Full Text Available ... life we have our five senses where our visual system and audio system is getting established and optimized for the world around us. In adolescents, the key changes are in the frontal part of the brain involved in controlling our impulses, long range planning, ...
Full Text Available ... Faulty support cells disrupt communication in brains of people with schizophrenia Screening those at risk of psychosis may help prevent violence, reduce stigma More ... The National Institute of Mental Health (NIMH) is part of the National Institutes of ...
Full Text Available ... funded by $3.1 million NIH grant Human brain networks developing in adolescence related to evolutionary expansion Low levels of 'anti-anxiety' hormone linked to postpartum depression Dopamine neurons factor ambiguity into predictions enabling us to 'win ...
Alway, Yvette; Gould, Kate Rachel; McKay, Adam; Johnston, Lisa; Ponsford, Jennie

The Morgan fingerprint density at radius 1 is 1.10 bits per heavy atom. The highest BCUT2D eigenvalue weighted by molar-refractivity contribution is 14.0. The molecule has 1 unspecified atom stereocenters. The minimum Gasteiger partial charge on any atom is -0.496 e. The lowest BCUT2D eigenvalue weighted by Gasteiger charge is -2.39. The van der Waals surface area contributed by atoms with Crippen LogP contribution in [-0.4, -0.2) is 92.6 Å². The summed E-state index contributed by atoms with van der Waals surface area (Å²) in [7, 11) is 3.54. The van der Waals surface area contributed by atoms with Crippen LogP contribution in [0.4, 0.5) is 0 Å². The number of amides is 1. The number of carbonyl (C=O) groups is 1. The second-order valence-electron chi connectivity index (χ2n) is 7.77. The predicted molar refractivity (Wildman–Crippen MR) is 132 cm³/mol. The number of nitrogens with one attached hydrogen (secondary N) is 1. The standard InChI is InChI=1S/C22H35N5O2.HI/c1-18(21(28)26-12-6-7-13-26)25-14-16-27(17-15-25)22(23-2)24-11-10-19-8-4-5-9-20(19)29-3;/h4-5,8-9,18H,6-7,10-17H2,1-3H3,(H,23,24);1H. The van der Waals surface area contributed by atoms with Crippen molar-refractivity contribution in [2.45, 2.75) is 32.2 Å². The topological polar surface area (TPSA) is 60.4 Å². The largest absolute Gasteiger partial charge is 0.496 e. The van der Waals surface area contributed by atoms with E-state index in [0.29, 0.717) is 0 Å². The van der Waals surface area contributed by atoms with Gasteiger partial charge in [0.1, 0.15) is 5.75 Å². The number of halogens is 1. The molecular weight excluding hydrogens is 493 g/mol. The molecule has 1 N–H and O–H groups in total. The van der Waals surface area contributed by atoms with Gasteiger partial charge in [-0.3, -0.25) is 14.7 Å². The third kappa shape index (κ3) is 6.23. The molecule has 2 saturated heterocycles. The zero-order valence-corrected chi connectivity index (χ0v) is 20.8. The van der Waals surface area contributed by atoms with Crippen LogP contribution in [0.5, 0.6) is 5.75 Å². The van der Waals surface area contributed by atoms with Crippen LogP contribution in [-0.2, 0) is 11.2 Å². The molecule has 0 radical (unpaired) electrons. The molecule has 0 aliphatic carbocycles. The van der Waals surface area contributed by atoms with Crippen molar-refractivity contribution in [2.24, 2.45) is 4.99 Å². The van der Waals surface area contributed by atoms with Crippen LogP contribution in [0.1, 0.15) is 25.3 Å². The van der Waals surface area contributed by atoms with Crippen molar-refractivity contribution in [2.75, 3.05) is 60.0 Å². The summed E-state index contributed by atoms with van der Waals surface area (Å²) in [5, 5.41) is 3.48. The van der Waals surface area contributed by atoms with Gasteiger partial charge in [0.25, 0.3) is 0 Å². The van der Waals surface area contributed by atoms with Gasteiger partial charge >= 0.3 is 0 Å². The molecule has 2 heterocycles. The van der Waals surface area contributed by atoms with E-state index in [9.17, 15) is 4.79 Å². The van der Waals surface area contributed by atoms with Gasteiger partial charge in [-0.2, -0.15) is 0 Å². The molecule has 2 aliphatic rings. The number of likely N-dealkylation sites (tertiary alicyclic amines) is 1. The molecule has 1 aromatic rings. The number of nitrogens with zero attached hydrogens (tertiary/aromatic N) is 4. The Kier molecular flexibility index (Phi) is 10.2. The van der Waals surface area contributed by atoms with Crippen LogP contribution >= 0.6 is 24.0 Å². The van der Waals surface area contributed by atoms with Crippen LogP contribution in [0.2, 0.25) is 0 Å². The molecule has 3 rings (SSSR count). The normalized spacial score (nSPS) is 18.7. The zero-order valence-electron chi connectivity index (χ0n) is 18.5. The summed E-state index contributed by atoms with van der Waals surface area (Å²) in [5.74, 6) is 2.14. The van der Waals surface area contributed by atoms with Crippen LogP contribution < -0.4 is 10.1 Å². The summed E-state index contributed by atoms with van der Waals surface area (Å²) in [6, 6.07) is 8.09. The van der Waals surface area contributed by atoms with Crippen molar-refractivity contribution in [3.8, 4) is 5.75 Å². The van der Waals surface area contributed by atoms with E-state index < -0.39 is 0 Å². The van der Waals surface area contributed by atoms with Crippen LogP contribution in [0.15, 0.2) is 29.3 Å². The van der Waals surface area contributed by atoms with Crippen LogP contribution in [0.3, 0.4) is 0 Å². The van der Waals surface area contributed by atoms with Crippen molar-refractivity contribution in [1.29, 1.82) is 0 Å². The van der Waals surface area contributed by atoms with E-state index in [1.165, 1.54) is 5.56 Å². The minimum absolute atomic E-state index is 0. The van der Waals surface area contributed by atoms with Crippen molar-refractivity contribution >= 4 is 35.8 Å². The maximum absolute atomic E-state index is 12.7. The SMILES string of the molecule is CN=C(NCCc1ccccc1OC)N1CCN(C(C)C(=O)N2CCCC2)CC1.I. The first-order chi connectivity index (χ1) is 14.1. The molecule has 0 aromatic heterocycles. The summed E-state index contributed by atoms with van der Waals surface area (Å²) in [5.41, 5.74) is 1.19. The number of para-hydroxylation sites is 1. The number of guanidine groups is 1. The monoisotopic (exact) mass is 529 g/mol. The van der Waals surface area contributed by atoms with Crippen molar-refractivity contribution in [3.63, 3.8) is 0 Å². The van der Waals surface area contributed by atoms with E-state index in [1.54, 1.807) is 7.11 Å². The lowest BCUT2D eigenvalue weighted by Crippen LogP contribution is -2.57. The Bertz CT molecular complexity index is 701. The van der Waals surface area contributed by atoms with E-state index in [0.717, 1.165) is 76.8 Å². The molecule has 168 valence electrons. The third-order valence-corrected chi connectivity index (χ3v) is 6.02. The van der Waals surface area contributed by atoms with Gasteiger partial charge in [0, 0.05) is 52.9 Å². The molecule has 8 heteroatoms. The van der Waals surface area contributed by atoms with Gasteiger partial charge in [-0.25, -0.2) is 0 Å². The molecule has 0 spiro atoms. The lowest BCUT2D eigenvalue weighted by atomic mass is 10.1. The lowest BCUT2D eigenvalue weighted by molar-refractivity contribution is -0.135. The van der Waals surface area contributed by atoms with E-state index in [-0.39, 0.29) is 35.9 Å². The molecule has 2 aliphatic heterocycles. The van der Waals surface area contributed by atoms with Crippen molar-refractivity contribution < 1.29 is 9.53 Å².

Increasing evidence indicates that post-traumatic stress disorder (PTSD) may develop following traumatic brain injury (TBI), despite most patients having no conscious memory of their accident. This prospective study examined the frequency, timing of onset, symptom profile, and trajectory of PTSD and its psychiatric comorbidities during the first 4 years following moderate-to-severe TBI. Participants were 85 individuals (78.8% male) with moderate or severe TBI recruited following admission to acute rehabilitation between 2005 and 2010. Using the Structured Clinical Interview for Diagnostic and Statistical Manual of Mental Disorders, Fourth Edition, Disorders (SCID-I), participants were evaluated for pre- and post-injury PTSD soon after injury and reassessed at 6 months, 12 months, 2 years, 3 years, and 4 years post-injury. Over the first 4 years post-injury, 17.6% developed injury-related PTSD, none of whom had PTSD prior to injury. PTSD onset peaked between 6 and 12 months post-injury. The majority of PTSD cases (66.7%) had a delayed-onset, which for a third was preceded by subsyndromal symptoms in the first 6 months post-injury. PTSD frequency increased over the first year post-injury, remained stable during the second year, and gradually declined thereafter. The majority of subjects with PTSD experienced a chronic symptom course and all developed one or more than one comorbid psychiatric disorder, with mood, other anxiety, and substance-use disorders being the most common. Despite event-related amnesia, post-traumatic stress symptoms, including vivid re-experiencing phenomena, may develop following moderate-to-severe TBI. Onset is typically delayed and symptoms may persist for several years post-injury.